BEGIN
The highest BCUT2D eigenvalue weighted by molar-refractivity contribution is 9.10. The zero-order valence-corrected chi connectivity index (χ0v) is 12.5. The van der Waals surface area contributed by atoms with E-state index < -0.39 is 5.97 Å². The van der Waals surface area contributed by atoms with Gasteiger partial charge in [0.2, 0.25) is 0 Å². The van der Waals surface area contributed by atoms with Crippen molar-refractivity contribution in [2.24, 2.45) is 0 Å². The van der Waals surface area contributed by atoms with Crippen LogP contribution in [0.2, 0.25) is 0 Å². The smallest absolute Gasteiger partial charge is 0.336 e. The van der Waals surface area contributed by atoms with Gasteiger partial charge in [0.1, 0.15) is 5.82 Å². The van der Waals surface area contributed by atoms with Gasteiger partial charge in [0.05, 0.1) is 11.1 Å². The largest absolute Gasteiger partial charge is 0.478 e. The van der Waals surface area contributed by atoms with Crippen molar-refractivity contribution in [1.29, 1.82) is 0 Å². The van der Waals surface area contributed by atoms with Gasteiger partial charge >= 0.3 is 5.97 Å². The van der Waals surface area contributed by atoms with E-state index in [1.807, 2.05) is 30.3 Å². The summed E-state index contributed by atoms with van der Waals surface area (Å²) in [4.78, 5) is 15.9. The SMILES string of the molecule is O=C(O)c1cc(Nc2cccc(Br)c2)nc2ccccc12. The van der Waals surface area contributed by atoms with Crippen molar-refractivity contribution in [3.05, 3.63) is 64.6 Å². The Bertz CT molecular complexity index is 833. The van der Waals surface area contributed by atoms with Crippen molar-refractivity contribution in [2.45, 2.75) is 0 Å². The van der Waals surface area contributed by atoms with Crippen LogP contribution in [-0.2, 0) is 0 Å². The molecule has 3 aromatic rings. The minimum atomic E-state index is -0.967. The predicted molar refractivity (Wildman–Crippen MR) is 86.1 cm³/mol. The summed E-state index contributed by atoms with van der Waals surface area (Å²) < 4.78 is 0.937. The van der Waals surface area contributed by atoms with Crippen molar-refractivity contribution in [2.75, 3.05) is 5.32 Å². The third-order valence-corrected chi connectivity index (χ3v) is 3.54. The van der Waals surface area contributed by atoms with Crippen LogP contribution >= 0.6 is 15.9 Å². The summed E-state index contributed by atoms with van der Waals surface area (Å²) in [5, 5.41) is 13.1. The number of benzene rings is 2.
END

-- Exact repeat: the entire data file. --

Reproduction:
The highest BCUT2D eigenvalue weighted by molar-refractivity contribution is 9.10. The zero-order valence-corrected chi connectivity index (χ0v) is 12.5. The van der Waals surface area contributed by atoms with E-state index < -0.39 is 5.97 Å². The van der Waals surface area contributed by atoms with Gasteiger partial charge in [0.2, 0.25) is 0 Å². The van der Waals surface area contributed by atoms with Crippen molar-refractivity contribution in [2.24, 2.45) is 0 Å². The van der Waals surface area contributed by atoms with Crippen LogP contribution in [0.2, 0.25) is 0 Å². The smallest absolute Gasteiger partial charge is 0.336 e. The van der Waals surface area contributed by atoms with Gasteiger partial charge in [0.1, 0.15) is 5.82 Å². The van der Waals surface area contributed by atoms with Gasteiger partial charge in [0.05, 0.1) is 11.1 Å². The largest absolute Gasteiger partial charge is 0.478 e. The van der Waals surface area contributed by atoms with Crippen molar-refractivity contribution in [1.29, 1.82) is 0 Å². The van der Waals surface area contributed by atoms with Gasteiger partial charge >= 0.3 is 5.97 Å². The van der Waals surface area contributed by atoms with E-state index in [1.807, 2.05) is 30.3 Å². The summed E-state index contributed by atoms with van der Waals surface area (Å²) in [4.78, 5) is 15.9. The SMILES string of the molecule is O=C(O)c1cc(Nc2cccc(Br)c2)nc2ccccc12. The van der Waals surface area contributed by atoms with Crippen molar-refractivity contribution in [3.05, 3.63) is 64.6 Å². The Bertz CT molecular complexity index is 833. The van der Waals surface area contributed by atoms with Crippen molar-refractivity contribution in [2.45, 2.75) is 0 Å². The van der Waals surface area contributed by atoms with Crippen LogP contribution in [-0.2, 0) is 0 Å². The molecule has 3 aromatic rings. The minimum atomic E-state index is -0.967. The predicted molar refractivity (Wildman–Crippen MR) is 86.1 cm³/mol. The summed E-state index contributed by atoms with van der Waals surface area (Å²) < 4.78 is 0.937. The van der Waals surface area contributed by atoms with Crippen molar-refractivity contribution in [2.75, 3.05) is 5.32 Å². The third-order valence-corrected chi connectivity index (χ3v) is 3.54. The van der Waals surface area contributed by atoms with Crippen LogP contribution >= 0.6 is 15.9 Å². The summed E-state index contributed by atoms with van der Waals surface area (Å²) in [5, 5.41) is 13.1. The number of benzene rings is 2.